karenblopez on Thanksgiving some are better t… Sheila McNaughton on Thanksgiving some are better t… karenblopez on Thanksgiving some are better t… karenblopez on Thanksgiving some are better t… Patricia Hecker on Thanksgiving some are better t…
Carol Hollifield says:
Karen, I just read the article you wrote about our Grandmother. We really were blessed to have Grandparents like we had.I think both sets of mine were very special and have wonderful memories of them.I’m so thankful my children knew and remember Grandmother Walsh.They remember her sense of humor.They remember her saying “SEE YOU LATER ALLIGATOR!” And Paul remembers her going to visit him and Sandy when they were married.A lot of her sayings come to me on different occasions. Same with the Leach Grandparents.We are also lucky that we had the kind of caring parents we had with good strong morals that they taught us through actions and love.They set good examples before us.As for our family,we didn’t have much ,but we always knew mother and Daddy loved us and I’m sure you and Robin felt that too. When My children, say “Mom I think you did a good job raising us,” I give Mother and Daddy the credit because that was the only way I knew, as I was still a child raising a family of my own.I remember one time Mother and I were in the drug store and we met a friend of Mother’s who she hadn’t seen in a while and Mother was telling her about Margaret being in Nursing School and how wonderful she was doing.I felt like such a failure,doing nothing with my life but getting married and having babies.Can’t remember just what I said,but Mother knew how I was feeling and she told me raising a family was the hardest job a women could ever do and if I did it well ,that would be a great accomplishment.I’ll never forget her telling me that.My parents and grandparents and Don made me the person I am today and I thank them for that. I also remember Granddaddy Walsh going to the store Barefoot.He would go through the woods to Butler’s Grocery Store.I always thought that was funny.Grandmother would say “Daddy why don’t you put on some shoe’s”and he would just go on.
I really do long for better writing skills. I describe this skill one with ideas flowing so fast I could hardly write them down before the next one popped in my head. I just hate the vacant feeling I get when I sit down to write and nothing comes to mind. This usually occurs when I have a deadline to meet. This feeling is so depressing. It even has a smell. How does it smell? Like dry odorless powder that only clogs your nasal passages and makes it hard to breathe. It even tastes bland, like nothingness mush. It also feels so slow. Slow. Not like molasses in January, that is too flavorful a word. More like boring, emptiness. Not even stark, that is too good a word to describe how this feels. Words can be so powerful. I want to write like Shelia in my Story circle group. She writes in such a way that she creates a story so alive that you feel you are right there in the room. I remember her writing about hearing feet shuffling in church. If that is not a word picture, I do not know what is. I want to write with clarity like Jan, our co-leader. She writes about a woman she knew well long ago in such a way that I really feel like I knew her too. Jan also has a great gift for gently getting telling you what you need to hear. For example, I remember one time she told me only a lawyer would write that a person “stated” something. So True. I want to write about nostalgic times like Priscilla. Remember the pan with the knife going right through it? I do. If you haven’t read that one, I can get it for you. I want to write with imagination like Susan. Hey, wasn’t Prudence was left raising those kids in her self published novel!! Tell us more! If only I could use humor like Dianne. I can still see her two year old brother being brought into her mother’s card game wrapped in burial sheath. So funny. There is a story there for sure.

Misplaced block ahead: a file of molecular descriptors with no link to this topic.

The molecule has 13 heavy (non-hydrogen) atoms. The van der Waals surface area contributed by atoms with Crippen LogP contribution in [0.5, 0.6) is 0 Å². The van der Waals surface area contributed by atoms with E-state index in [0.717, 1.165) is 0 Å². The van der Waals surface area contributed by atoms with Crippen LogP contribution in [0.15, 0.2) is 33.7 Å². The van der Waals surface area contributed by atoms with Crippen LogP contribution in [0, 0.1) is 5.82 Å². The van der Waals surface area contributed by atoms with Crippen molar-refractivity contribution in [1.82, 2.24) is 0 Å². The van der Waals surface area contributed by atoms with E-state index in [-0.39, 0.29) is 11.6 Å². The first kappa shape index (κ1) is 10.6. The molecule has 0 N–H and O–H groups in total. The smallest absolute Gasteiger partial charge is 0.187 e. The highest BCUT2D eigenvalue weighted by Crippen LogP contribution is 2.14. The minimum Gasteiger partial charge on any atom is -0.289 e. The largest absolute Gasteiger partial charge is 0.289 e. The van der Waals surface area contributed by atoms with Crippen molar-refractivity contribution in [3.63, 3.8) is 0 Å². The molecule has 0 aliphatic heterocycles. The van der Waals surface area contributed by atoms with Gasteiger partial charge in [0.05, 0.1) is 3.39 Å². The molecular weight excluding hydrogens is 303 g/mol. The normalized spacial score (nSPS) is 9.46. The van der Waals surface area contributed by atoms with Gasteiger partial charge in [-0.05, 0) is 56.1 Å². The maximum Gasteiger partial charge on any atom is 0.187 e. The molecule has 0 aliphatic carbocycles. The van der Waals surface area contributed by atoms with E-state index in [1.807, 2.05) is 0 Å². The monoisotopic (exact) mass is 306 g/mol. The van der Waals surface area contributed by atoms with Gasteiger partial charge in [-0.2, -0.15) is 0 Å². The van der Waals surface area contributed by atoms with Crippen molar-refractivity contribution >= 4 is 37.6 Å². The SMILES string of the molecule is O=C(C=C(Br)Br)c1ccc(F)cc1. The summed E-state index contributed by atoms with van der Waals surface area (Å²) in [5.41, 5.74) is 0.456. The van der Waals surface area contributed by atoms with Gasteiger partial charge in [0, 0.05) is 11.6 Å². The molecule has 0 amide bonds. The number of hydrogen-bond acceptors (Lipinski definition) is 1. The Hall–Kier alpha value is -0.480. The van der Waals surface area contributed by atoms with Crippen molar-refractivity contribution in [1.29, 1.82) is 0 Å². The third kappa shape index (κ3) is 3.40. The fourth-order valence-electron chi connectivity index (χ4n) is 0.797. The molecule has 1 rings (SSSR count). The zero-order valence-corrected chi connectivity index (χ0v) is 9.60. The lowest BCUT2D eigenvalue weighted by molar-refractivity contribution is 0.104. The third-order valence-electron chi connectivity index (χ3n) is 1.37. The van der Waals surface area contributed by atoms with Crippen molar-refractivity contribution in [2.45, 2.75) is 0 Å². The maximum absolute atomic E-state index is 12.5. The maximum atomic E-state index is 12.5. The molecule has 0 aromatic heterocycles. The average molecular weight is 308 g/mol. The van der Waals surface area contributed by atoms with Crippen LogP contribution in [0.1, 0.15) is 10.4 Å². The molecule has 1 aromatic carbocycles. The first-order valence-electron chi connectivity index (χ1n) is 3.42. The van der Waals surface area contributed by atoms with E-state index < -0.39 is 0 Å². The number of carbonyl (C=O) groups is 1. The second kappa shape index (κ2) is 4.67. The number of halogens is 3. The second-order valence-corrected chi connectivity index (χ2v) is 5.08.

Yes, all my Story Circle friends are great teachers. I know I am a better person and hopefully am becoming a better writer for going there and listening to their stories!
Once upon a time there lived a teen aged girl who loved horses. She loved horses so much that she talked her parents into getting her one even though they lived in the suburbs and it would have to be boarded. Not to mention that the expense should have been beyond their budget. Although, not promised a horse, she bought a halter. Somehow the girl sensed that her family would somehow find the money to get a horse and pay for its board. Soon, they were looking at horses. The financial situation is now of some concern and still a mystery and the source of some guilt for the girl.At the time, the girl just wanted a horse; cost was not a problem for her. She did not yet drive, therefore the parents must have facilitated contact with horses and soon the girl fell in love with a pony named “Merrylegs.” One day, her parents took her to try out the pony. That particular pony was not purchased but soon a reliable stable horse aptly named “Socks” was added to the family.
He was a gelding, called Socks because he had four white forelegs. He had a black mane and his body was sort of black, although he seemed to fade to a brownish color in the sun. He had a swatch of white mixed with brown on one shoulder. He was about 14 hands tall. Just so you know, each hand is four inches and horses are measured from their withers. A horse must be 14 hands high to be considered a horse and not a pony. Therefore Socks was 14 hands tall. Ahem.
One day, the girl learned that she could ride quicker and put the horse away faster if she just rode bareback. It was just about as comfortable as with the saddle, it was cooler and did not require heaving the heavy saddle or girth tightening. She did not like lifting the heavy saddle and Socks did not like girth tightening. After that discovery, the girl almost always rode bareback. The horse had a thick mane to hang on to as well so there really was not much need for a saddle.